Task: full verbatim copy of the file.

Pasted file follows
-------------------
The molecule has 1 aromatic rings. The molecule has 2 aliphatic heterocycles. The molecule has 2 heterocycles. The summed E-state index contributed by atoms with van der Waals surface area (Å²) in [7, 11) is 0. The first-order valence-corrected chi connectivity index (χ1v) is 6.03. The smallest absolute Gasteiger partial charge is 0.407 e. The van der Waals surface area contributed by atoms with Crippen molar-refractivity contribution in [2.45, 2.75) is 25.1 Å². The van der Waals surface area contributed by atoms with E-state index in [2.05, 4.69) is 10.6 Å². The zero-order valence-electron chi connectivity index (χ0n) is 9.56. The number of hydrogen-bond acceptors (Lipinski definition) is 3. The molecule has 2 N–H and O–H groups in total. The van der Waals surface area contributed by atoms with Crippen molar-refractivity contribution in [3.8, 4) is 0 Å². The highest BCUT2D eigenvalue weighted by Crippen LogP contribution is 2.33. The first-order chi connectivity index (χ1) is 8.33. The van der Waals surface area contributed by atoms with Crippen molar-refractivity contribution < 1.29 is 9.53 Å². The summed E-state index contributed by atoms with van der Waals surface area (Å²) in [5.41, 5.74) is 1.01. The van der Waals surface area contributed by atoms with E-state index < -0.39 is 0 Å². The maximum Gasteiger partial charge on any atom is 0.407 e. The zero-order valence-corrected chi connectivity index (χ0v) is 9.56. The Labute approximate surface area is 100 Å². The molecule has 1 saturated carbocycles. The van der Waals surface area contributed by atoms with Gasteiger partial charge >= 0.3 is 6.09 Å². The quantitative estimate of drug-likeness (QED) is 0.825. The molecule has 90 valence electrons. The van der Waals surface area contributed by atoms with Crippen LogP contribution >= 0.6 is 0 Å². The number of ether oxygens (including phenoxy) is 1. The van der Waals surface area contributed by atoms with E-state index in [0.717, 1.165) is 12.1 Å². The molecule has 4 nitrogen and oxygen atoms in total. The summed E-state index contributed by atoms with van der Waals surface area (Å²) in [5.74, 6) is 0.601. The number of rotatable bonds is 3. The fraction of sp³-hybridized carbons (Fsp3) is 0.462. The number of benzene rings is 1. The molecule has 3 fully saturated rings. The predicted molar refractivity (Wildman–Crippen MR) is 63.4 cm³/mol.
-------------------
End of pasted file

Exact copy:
The molecule has 1 aromatic rings. The molecule has 2 aliphatic heterocycles. The molecule has 2 heterocycles. The summed E-state index contributed by atoms with van der Waals surface area (Å²) in [7, 11) is 0. The first-order valence-corrected chi connectivity index (χ1v) is 6.03. The smallest absolute Gasteiger partial charge is 0.407 e. The van der Waals surface area contributed by atoms with Crippen molar-refractivity contribution in [2.45, 2.75) is 25.1 Å². The van der Waals surface area contributed by atoms with E-state index in [2.05, 4.69) is 10.6 Å². The zero-order valence-electron chi connectivity index (χ0n) is 9.56. The number of hydrogen-bond acceptors (Lipinski definition) is 3. The molecule has 2 N–H and O–H groups in total. The van der Waals surface area contributed by atoms with Crippen molar-refractivity contribution in [3.8, 4) is 0 Å². The highest BCUT2D eigenvalue weighted by Crippen LogP contribution is 2.33. The first-order chi connectivity index (χ1) is 8.33. The van der Waals surface area contributed by atoms with Crippen molar-refractivity contribution < 1.29 is 9.53 Å². The summed E-state index contributed by atoms with van der Waals surface area (Å²) in [5.41, 5.74) is 1.01. The van der Waals surface area contributed by atoms with E-state index < -0.39 is 0 Å². The maximum Gasteiger partial charge on any atom is 0.407 e. The zero-order valence-corrected chi connectivity index (χ0v) is 9.56. The Labute approximate surface area is 100 Å². The molecule has 1 saturated carbocycles. The van der Waals surface area contributed by atoms with Gasteiger partial charge >= 0.3 is 6.09 Å². The quantitative estimate of drug-likeness (QED) is 0.825. The molecule has 90 valence electrons. The van der Waals surface area contributed by atoms with Crippen LogP contribution >= 0.6 is 0 Å². The number of ether oxygens (including phenoxy) is 1. The van der Waals surface area contributed by atoms with E-state index in [0.717, 1.165) is 12.1 Å². The molecule has 4 nitrogen and oxygen atoms in total. The summed E-state index contributed by atoms with van der Waals surface area (Å²) in [5.74, 6) is 0.601. The number of rotatable bonds is 3. The fraction of sp³-hybridized carbons (Fsp3) is 0.462. The number of benzene rings is 1. The molecule has 3 fully saturated rings. The predicted molar refractivity (Wildman–Crippen MR) is 63.4 cm³/mol.